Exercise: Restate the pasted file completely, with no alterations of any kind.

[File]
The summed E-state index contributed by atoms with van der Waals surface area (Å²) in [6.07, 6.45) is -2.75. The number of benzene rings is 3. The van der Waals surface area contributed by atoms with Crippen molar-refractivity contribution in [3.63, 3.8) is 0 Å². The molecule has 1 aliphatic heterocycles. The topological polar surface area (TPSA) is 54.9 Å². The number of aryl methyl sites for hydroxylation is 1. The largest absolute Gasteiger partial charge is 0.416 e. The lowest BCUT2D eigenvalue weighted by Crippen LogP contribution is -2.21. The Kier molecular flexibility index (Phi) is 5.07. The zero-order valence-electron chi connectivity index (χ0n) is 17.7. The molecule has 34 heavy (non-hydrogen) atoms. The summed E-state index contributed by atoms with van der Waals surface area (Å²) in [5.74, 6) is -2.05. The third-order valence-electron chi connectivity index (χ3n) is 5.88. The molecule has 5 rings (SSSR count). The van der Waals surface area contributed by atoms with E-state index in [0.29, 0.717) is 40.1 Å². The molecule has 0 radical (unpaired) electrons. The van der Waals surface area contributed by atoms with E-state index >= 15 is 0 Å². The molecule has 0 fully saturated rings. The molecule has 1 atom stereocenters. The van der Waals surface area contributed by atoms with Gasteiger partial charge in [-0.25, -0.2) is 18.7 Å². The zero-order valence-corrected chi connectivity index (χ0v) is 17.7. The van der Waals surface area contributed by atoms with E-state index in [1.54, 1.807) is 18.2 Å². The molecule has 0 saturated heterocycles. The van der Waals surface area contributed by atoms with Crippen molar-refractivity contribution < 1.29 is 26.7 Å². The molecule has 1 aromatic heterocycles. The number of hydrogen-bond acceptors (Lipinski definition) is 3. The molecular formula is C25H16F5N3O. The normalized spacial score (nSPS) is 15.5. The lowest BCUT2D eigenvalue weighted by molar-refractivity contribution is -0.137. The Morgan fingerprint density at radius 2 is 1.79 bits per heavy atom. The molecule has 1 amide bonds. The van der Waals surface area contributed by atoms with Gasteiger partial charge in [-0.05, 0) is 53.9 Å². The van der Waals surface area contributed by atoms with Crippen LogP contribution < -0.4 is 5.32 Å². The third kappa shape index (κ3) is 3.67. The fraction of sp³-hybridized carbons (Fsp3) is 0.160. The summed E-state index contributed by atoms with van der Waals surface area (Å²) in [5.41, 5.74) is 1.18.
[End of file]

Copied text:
The summed E-state index contributed by atoms with van der Waals surface area (Å²) in [6.07, 6.45) is -2.75. The number of benzene rings is 3. The van der Waals surface area contributed by atoms with Crippen molar-refractivity contribution in [3.63, 3.8) is 0 Å². The molecule has 1 aliphatic heterocycles. The topological polar surface area (TPSA) is 54.9 Å². The number of aryl methyl sites for hydroxylation is 1. The largest absolute Gasteiger partial charge is 0.416 e. The lowest BCUT2D eigenvalue weighted by Crippen LogP contribution is -2.21. The Kier molecular flexibility index (Phi) is 5.07. The zero-order valence-electron chi connectivity index (χ0n) is 17.7. The molecule has 34 heavy (non-hydrogen) atoms. The summed E-state index contributed by atoms with van der Waals surface area (Å²) in [5.74, 6) is -2.05. The third-order valence-electron chi connectivity index (χ3n) is 5.88. The molecule has 5 rings (SSSR count). The van der Waals surface area contributed by atoms with E-state index in [0.29, 0.717) is 40.1 Å². The molecule has 0 radical (unpaired) electrons. The van der Waals surface area contributed by atoms with E-state index >= 15 is 0 Å². The molecule has 0 fully saturated rings. The molecule has 1 atom stereocenters. The van der Waals surface area contributed by atoms with Gasteiger partial charge in [-0.25, -0.2) is 18.7 Å². The zero-order valence-corrected chi connectivity index (χ0v) is 17.7. The van der Waals surface area contributed by atoms with E-state index in [1.54, 1.807) is 18.2 Å². The molecule has 0 saturated heterocycles. The van der Waals surface area contributed by atoms with Crippen molar-refractivity contribution < 1.29 is 26.7 Å². The molecule has 1 aromatic heterocycles. The number of hydrogen-bond acceptors (Lipinski definition) is 3. The molecular formula is C25H16F5N3O. The normalized spacial score (nSPS) is 15.5. The lowest BCUT2D eigenvalue weighted by molar-refractivity contribution is -0.137. The Morgan fingerprint density at radius 2 is 1.79 bits per heavy atom. The molecule has 1 amide bonds. The van der Waals surface area contributed by atoms with Gasteiger partial charge in [-0.05, 0) is 53.9 Å². The van der Waals surface area contributed by atoms with Crippen LogP contribution < -0.4 is 5.32 Å². The third kappa shape index (κ3) is 3.67. The fraction of sp³-hybridized carbons (Fsp3) is 0.160. The summed E-state index contributed by atoms with van der Waals surface area (Å²) in [5.41, 5.74) is 1.18.